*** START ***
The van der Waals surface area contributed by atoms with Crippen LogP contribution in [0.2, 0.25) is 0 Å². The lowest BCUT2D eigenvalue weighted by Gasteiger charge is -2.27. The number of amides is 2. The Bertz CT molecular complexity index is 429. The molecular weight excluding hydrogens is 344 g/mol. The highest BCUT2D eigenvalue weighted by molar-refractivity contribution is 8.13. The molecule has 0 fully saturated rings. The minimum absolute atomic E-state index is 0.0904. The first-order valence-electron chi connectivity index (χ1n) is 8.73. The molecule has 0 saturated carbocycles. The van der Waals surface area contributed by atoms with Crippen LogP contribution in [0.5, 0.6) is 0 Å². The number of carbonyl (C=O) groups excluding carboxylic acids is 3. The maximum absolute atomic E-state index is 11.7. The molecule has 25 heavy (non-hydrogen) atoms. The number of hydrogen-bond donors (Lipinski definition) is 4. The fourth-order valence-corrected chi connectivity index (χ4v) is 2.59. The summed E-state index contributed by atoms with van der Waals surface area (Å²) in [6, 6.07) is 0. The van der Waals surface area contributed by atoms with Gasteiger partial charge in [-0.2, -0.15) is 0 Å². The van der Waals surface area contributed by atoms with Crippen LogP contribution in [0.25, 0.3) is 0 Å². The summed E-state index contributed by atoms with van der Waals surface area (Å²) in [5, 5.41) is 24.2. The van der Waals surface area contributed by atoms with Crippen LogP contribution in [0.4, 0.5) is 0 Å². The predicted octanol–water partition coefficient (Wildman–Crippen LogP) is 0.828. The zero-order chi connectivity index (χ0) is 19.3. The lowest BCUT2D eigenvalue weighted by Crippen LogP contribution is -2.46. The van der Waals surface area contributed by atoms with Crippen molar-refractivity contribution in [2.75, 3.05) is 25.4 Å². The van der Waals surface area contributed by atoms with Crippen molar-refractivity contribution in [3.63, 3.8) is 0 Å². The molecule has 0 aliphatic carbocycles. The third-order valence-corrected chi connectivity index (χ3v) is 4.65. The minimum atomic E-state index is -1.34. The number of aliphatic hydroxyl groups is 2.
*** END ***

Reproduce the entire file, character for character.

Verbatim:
The van der Waals surface area contributed by atoms with Crippen LogP contribution in [0.2, 0.25) is 0 Å². The lowest BCUT2D eigenvalue weighted by Gasteiger charge is -2.27. The number of amides is 2. The Bertz CT molecular complexity index is 429. The molecular weight excluding hydrogens is 344 g/mol. The highest BCUT2D eigenvalue weighted by molar-refractivity contribution is 8.13. The molecule has 0 fully saturated rings. The minimum absolute atomic E-state index is 0.0904. The first-order valence-electron chi connectivity index (χ1n) is 8.73. The molecule has 0 saturated carbocycles. The van der Waals surface area contributed by atoms with Crippen LogP contribution in [0.5, 0.6) is 0 Å². The number of carbonyl (C=O) groups excluding carboxylic acids is 3. The maximum absolute atomic E-state index is 11.7. The molecule has 25 heavy (non-hydrogen) atoms. The number of hydrogen-bond donors (Lipinski definition) is 4. The fourth-order valence-corrected chi connectivity index (χ4v) is 2.59. The summed E-state index contributed by atoms with van der Waals surface area (Å²) in [6, 6.07) is 0. The van der Waals surface area contributed by atoms with Gasteiger partial charge in [-0.2, -0.15) is 0 Å². The van der Waals surface area contributed by atoms with Crippen LogP contribution in [0.25, 0.3) is 0 Å². The summed E-state index contributed by atoms with van der Waals surface area (Å²) in [5, 5.41) is 24.2. The van der Waals surface area contributed by atoms with Crippen LogP contribution in [0.4, 0.5) is 0 Å². The predicted octanol–water partition coefficient (Wildman–Crippen LogP) is 0.828. The zero-order chi connectivity index (χ0) is 19.3. The lowest BCUT2D eigenvalue weighted by Crippen LogP contribution is -2.46. The van der Waals surface area contributed by atoms with Crippen molar-refractivity contribution in [2.75, 3.05) is 25.4 Å². The van der Waals surface area contributed by atoms with Crippen molar-refractivity contribution in [3.63, 3.8) is 0 Å². The molecule has 0 aliphatic carbocycles. The third-order valence-corrected chi connectivity index (χ3v) is 4.65. The minimum atomic E-state index is -1.34. The number of aliphatic hydroxyl groups is 2.